In spite of opposition at home, South Korea has decided to reopen talks with Japan on information sharing that have been stalled since 2012. On Oct. 27, South Korean officials announced that finalizing a deal would not take long. If enacted, the General Security of Military Information Agreement would permit Tokyo and Seoul to exchange intelligence on North Korea and perhaps China. It would also mark the first military pact to be made between the two governments since Japan's occupation of Korea ended in 1945.
As of now, South Korea and Japan each have bilateral intelligence-sharing deals with the United States, as well as a trilateral framework set up in 2014 to enable the three to trade information on North Korea's nuclear and missile programs. But Seoul and Tokyo's refusal to cooperate directly has made the process far less efficient than it could be. Should the latest military pact be realized, intelligence exchanges could become much quicker and more comprehensive.
As North Korea makes notable strides in building up its nuclear arsenal, South Korea's need for better intelligence will only grow. On its own, Seoul has relatively limited insight, both visually and electronically, into North Korea's activities. Sharing information with other powers has helped it to overcome those constraints. Moreover, a warmer relationship with Tokyo will ease communication within the U.S.-mediated trilateral mechanism, which until now has been hamstrung by the long-standing feud between South Korea and Japan.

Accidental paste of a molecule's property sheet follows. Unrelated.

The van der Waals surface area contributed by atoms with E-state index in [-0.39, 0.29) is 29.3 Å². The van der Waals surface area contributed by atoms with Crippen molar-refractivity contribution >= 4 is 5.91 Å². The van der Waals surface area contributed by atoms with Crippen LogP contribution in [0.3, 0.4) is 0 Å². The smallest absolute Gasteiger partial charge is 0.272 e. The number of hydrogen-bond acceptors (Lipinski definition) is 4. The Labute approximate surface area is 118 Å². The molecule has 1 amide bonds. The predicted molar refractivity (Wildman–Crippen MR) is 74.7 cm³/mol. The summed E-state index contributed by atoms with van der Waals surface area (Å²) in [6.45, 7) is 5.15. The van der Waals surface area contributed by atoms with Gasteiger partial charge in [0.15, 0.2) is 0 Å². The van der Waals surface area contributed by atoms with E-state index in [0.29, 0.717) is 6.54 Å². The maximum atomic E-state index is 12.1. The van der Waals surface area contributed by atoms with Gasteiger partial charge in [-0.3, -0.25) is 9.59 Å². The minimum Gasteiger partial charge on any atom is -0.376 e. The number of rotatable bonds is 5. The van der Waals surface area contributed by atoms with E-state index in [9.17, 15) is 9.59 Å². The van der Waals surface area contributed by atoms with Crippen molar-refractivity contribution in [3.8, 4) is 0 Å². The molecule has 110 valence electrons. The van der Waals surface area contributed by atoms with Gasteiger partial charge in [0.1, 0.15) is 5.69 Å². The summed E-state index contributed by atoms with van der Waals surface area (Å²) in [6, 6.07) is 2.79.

Either way, renewed talks mark another important step toward some form of reconciliation between the longtime rivals as they adjust to new security realities in their region. In the past few months, South Korean and Japanese officials have signaled their willingness to begin resolving several of their decades-old disputes. For instance, Seoul and Tokyo have already signed an agreement laying the issue of South Korean "comfort women" to rest, despite the South Korean public's resistance to the deal.
Nevertheless, considerable obstacles to the military pact remain. South Korean President Park Geun Hye would have to overcome significant popular opposition to the deal, in the twilight of her presidency, at a time when she is already grappling with several corruption scandals. And as Seoul works to gradually bolster its intelligence and defense capabilities, Tokyo and Beijing may increasingly view it with caution.